|Title||Extended Sequence Number (ESN) Addendum to IPsec Domain of
Interpretation (DOI) for Internet Security Association and Key
Management Protocol (ISAKMP)
Network Working Group S. Kent
Request for Comments: 4304 BBN Technologies
Category: Standards Track December 2005
Extended Sequence Number (ESN) Addendum to
IPsec Domain of Interpretation (DOI)
for Internet Security Association
and Key Management Protocol (ISAKMP)
Status of This Memo
This document specifies an Internet standards track protocol for the
Internet community, and requests discussion and suggestions for
improvements. Please refer to the current edition of the "Internet
Official Protocol Standards" (STD 1) for the standardization state
and status of this protocol. Distribution of this memo is unlimited.
Copyright (C) The Internet Society (2005).
The IP Security Authentication Header (AH) and Encapsulating Security
Payload (ESP) protocols use a sequence number to detect replay. This
document describes extensions to the Internet IP Security Domain of
Interpretation (DOI) for the Internet Security Association and Key
Management Protocol (ISAKMP). These extensions support negotiation
of the use of traditional 32-bit sequence numbers or extended (64-
bit) sequence numbers (ESNs) for a particular AH or ESP security
The specifications for the IP Authentication Header (AH) [AH] and the
IP Encapsulating Security Payload (ESP) [ESP] describe an option for
use of extended (64-bit) sequence numbers. This option permits
transmission of very large volumes of data at high speeds over an
IPsec Security Association, without rekeying to avoid sequence number
space exhaustion. This document describes the additions to the IPsec
DOI for ISAKMP [DOI] that are needed to support negotiation of the
extended sequence number (ESN) option.
The keywords MUST, MUST NOT, REQUIRED, SHALL, SHALL NOT, SHOULD,
SHOULD NOT, RECOMMENDED, MAY, and OPTIONAL, when they appear in this
document, are to be interpreted as described in RFC 2119 [Bra97].
2. IPsec Security Association Attribute
The following SA attribute definition is used in Phase II of an
Internet Key Exchange Protocol (IKE) negotiation. The attribute type
is Basic (B). Encoding of this attribute is defined in the base
ISAKMP specification [ISAKMP]. Attributes described as basic MUST
NOT be encoded as variable. See [IKE] for further information on
attribute encoding in the IPsec DOI. All restrictions listed in
[IKE] also apply to the IPsec DOI and to this addendum.
class value type
Extended (64-bit) Sequence Number 11 B
This class specifies that the Security Association will be using
64-bit sequence numbers. (See [AH] and [ESP] for a description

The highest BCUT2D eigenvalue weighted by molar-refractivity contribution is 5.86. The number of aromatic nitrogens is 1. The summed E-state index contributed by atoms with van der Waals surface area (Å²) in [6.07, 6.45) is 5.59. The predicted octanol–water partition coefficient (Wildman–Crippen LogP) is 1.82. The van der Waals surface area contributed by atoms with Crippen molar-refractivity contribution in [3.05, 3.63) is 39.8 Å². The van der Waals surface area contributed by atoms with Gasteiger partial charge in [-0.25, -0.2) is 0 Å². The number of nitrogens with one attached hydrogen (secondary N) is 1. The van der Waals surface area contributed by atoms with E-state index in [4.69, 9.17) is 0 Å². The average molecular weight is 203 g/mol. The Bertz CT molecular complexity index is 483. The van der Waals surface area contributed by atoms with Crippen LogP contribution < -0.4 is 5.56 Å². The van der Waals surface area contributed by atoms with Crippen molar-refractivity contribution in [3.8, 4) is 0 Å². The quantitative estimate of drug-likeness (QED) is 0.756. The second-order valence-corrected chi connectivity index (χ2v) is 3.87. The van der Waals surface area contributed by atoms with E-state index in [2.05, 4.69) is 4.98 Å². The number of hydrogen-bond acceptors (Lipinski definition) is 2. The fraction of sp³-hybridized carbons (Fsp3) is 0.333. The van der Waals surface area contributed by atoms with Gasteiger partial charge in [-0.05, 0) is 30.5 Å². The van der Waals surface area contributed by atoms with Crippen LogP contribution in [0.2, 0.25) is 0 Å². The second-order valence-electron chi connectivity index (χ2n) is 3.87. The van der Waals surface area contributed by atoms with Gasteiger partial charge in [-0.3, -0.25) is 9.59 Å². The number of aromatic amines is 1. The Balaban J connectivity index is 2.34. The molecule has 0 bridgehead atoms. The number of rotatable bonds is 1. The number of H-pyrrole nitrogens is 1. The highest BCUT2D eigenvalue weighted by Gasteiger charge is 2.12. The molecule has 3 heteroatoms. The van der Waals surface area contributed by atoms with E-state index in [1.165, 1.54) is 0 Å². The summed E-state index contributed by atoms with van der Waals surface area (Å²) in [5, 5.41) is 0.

of extended (64-bit) sequence numbers.)
64-bit Sequence Number 1
3. Attribute Negotiation
If an implementation receives a defined IPsec DOI attribute (or
attribute value) that it does not support, an ATTRIBUTES-NOT-SUPPORT
SHOULD be sent and the security association setup MUST be aborted.
If an implementation receives any attribute value but the value for
64-bit sequence numbers, the security association setup MUST be
4. Security Considerations
This memo pertains to the Internet Key Exchange protocol [IKE], which
combines ISAKMP [ISAKMP] and Oakley [OAKLEY] to provide for the
derivation of cryptographic keying material in a secure and
authenticated manner. Specific discussion of the various security
protocols and transforms identified in this document can be found in
the associated base documents and in the cipher references.
The addition of the ESN attribute does not change the underlying
security characteristics of IKE. In using ESNs with ESP, it is
important to employ an encryption mode that is secure when very large
volumes of data are encrypted under a single key. Thus, for example,
Data Encryption Standard (DES) in Cipher Block Chaining (CBC) mode
would NOT be suitable for use with the ESN, because no more than 2^32
blocks should be encrypted under a single DES key in that mode.
Similarly, the integrity algorithm used with ESP or AH should be
secure relative to the number of packets being protected. To avoid
potential security problems imposed by algorithm limitations, the SA
lifetime may be set to limit the volume of data protected with a
single key, prior to reaching the 2^64 packet limit imposed by the
5. IANA Considerations
This document contains a "magic" number to be maintained by the IANA.
No additional class values will be assigned for this attribute. The
IANA has allocated an IPsec Security Attribute value for "Attribute
Type". This value is listed under the heading "value" in the table
in Section 2.
The author would like to thank the members of the IPsec working
group. The author would also like to acknowledge the contributions
of Karen Seo for her help in the editing of this specification.
[Bra97] Bradner, S., "Key words for use in RFCs to Indicate
Requirement Level", BCP 14, RFC 2119, March 1997.
[AH] Kent, S., "IP Authentication Header", RFC 4302, December
[DOI] Piper, D., "The Internet IP Security Domain of
Interpretation for ISAKMP", RFC 2407, November 1998.
[ESP] Kent, S., "IP Encapsulating Security Payload (ESP)", RFC
4303, December 2005.
[IKE] Harkins, D. and D. Carrel, "The Internet Key Exchange
(IKE)", RFC 2409, November 1998.
[ISAKMP] Maughan, D., Schertler, M., Schneider, M., and J. Turner,
"Internet Security Association and Key Management Protocol
(ISAKMP)", RFC 2408, November 1998.
[OAKLEY] Orman, H., "The OAKLEY Key Determination Protocol", RFC
2412, November 1998.
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